103. Energuide Labels <ul><li>The electrical appliance industry uses a system called Energuide labels that give the consumer some idea of the efficiency of an appliance. The Energuide label shows the amount of energy used by the appliance in typical use over a period of a month. This means no calculations are needed, all you do is compare numbers on the label for the same type of appliance and the lowest number is the most efficient. </li></ul>
104. Personal Energy Consumption <ul><li>Reading a Hydro Meter </li></ul><ul><li>A hydro meter has five dials which give us a five digit number. The farthest right dial gives the ones digit, the next dial to the right gives us the tens digit, and so on. </li></ul>
105. Personal Energy Consumption <ul><li>The top set of dials gives a reading of 23 930 units at the end of the current month and the bottom meter is the reading of 20 769 units for the previous month. Notice that the lowest number on the side of the arrow is read. A different reading is taken every one or two months. The two readings below could have been taken on separate months. </li></ul>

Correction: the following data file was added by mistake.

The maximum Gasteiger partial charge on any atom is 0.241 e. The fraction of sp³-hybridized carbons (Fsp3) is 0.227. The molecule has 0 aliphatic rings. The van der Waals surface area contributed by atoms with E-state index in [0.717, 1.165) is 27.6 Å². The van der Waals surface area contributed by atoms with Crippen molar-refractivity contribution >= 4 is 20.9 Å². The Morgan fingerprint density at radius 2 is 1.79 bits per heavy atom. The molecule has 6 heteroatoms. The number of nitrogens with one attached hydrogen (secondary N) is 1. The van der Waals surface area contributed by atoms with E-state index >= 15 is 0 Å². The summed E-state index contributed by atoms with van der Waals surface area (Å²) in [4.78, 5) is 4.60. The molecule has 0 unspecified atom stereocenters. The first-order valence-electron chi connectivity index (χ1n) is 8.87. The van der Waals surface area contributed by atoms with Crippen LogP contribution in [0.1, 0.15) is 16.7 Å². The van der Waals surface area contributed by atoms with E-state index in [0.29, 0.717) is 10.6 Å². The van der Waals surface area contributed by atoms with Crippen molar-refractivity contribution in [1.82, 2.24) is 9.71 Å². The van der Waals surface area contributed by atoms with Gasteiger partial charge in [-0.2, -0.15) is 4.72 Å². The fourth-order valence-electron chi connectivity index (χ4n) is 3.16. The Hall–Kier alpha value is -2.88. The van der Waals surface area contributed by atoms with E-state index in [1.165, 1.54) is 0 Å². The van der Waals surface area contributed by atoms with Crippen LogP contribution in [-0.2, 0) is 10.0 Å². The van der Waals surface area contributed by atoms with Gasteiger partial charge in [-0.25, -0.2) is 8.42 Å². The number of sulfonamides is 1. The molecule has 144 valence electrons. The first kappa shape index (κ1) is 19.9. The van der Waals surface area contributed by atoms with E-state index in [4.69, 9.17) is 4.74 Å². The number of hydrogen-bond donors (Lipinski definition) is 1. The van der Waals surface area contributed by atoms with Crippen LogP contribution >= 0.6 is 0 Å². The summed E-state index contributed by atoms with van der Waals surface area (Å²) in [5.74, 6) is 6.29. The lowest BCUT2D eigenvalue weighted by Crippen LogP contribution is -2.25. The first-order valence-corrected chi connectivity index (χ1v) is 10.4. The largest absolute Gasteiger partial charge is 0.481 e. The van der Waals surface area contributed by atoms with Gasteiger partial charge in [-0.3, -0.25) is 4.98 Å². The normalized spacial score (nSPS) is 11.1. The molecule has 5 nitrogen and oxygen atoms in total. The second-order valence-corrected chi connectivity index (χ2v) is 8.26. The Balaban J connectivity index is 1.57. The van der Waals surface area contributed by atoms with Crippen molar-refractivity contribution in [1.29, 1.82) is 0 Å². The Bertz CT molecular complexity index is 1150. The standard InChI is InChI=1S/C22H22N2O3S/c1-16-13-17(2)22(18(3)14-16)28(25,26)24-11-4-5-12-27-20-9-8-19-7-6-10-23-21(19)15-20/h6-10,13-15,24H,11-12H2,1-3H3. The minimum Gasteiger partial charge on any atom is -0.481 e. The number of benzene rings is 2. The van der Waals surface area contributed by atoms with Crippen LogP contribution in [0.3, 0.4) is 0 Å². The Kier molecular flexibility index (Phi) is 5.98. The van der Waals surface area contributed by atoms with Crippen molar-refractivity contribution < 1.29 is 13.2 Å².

106. Personal Energy Consumption <ul><li>When we purchase electric energy, the difference between the two numbers tells us the amount of energy used. The consumer or the meter reader records the new meter reading and the electric utility company subtracts the previous reading from the new one and determines the amount of electric energy used. The consumer in this example would have used </li></ul><ul><li>-23 930 units (kWh) </li></ul><ul><li>20 769units (kWh) </li></ul><ul><li>3 161 units of electric energy (kWh) </li></ul><ul><li>Some Hydro meters only have four dials and the reading is multiplied by 10. Look at the meter on your home to see which type you have. </li></ul>
107. Wattage & Amperage Video
108. Interpreting a Hydro Bill <ul><li>Every household receives a hydro bill based on energy consumption. Part of being a knowledgeable citizen involves interpreting your hydro bill so you know your resource consumption. Interpreting a hydro bill can also help determine the cause of increased consumption and perhaps even contribute to better resource use by helping reduce energy consumption. </li></ul>